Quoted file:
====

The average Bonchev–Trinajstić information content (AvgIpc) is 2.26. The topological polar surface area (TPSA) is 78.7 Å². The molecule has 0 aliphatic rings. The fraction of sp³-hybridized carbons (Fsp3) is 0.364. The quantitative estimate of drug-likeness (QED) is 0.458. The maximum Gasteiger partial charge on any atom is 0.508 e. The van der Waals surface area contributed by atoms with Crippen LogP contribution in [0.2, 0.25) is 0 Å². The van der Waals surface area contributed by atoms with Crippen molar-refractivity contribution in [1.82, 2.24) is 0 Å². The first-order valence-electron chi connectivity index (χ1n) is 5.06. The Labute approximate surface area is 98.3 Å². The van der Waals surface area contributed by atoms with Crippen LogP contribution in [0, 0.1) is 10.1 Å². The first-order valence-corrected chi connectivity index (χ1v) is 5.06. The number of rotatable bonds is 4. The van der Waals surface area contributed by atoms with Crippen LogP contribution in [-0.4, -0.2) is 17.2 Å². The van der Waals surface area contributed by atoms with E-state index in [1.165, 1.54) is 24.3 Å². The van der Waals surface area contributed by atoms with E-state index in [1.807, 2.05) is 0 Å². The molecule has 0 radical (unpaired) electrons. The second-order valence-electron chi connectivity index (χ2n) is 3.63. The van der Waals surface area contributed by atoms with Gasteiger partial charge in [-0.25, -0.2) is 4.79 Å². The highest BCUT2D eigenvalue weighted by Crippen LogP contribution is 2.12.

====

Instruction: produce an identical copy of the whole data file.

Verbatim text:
The average Bonchev–Trinajstić information content (AvgIpc) is 2.26. The topological polar surface area (TPSA) is 78.7 Å². The molecule has 0 aliphatic rings. The fraction of sp³-hybridized carbons (Fsp3) is 0.364. The quantitative estimate of drug-likeness (QED) is 0.458. The maximum Gasteiger partial charge on any atom is 0.508 e. The van der Waals surface area contributed by atoms with Crippen LogP contribution in [0.2, 0.25) is 0 Å². The van der Waals surface area contributed by atoms with Crippen molar-refractivity contribution in [1.82, 2.24) is 0 Å². The first-order valence-electron chi connectivity index (χ1n) is 5.06. The Labute approximate surface area is 98.3 Å². The van der Waals surface area contributed by atoms with Crippen LogP contribution in [0, 0.1) is 10.1 Å². The first-order valence-corrected chi connectivity index (χ1v) is 5.06. The number of rotatable bonds is 4. The van der Waals surface area contributed by atoms with Crippen LogP contribution in [-0.4, -0.2) is 17.2 Å². The van der Waals surface area contributed by atoms with E-state index in [1.165, 1.54) is 24.3 Å². The van der Waals surface area contributed by atoms with E-state index in [1.807, 2.05) is 0 Å². The molecule has 0 radical (unpaired) electrons. The second-order valence-electron chi connectivity index (χ2n) is 3.63. The van der Waals surface area contributed by atoms with Gasteiger partial charge in [-0.25, -0.2) is 4.79 Å². The highest BCUT2D eigenvalue weighted by Crippen LogP contribution is 2.12.